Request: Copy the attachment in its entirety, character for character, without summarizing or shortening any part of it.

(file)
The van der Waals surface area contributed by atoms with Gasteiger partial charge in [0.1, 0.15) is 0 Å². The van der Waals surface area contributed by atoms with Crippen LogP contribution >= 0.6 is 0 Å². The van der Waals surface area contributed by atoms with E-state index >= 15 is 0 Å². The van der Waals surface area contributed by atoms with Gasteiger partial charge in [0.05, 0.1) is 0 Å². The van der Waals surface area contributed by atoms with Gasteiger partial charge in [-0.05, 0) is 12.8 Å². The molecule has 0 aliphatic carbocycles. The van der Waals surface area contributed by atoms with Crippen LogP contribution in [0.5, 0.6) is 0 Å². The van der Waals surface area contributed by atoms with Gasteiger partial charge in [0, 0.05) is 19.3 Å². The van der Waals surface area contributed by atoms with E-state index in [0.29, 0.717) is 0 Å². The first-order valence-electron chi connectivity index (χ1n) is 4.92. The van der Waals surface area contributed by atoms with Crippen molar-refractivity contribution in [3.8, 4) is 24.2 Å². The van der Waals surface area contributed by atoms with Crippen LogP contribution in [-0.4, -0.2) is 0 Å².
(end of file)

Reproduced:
The van der Waals surface area contributed by atoms with Gasteiger partial charge in [0.1, 0.15) is 0 Å². The van der Waals surface area contributed by atoms with Crippen LogP contribution >= 0.6 is 0 Å². The van der Waals surface area contributed by atoms with E-state index >= 15 is 0 Å². The van der Waals surface area contributed by atoms with Gasteiger partial charge in [0.05, 0.1) is 0 Å². The van der Waals surface area contributed by atoms with Gasteiger partial charge in [-0.05, 0) is 12.8 Å². The molecule has 0 aliphatic carbocycles. The van der Waals surface area contributed by atoms with Crippen LogP contribution in [0.5, 0.6) is 0 Å². The van der Waals surface area contributed by atoms with Gasteiger partial charge in [0, 0.05) is 19.3 Å². The van der Waals surface area contributed by atoms with E-state index in [0.29, 0.717) is 0 Å². The first-order valence-electron chi connectivity index (χ1n) is 4.92. The van der Waals surface area contributed by atoms with Crippen molar-refractivity contribution in [3.8, 4) is 24.2 Å². The van der Waals surface area contributed by atoms with Crippen LogP contribution in [-0.4, -0.2) is 0 Å².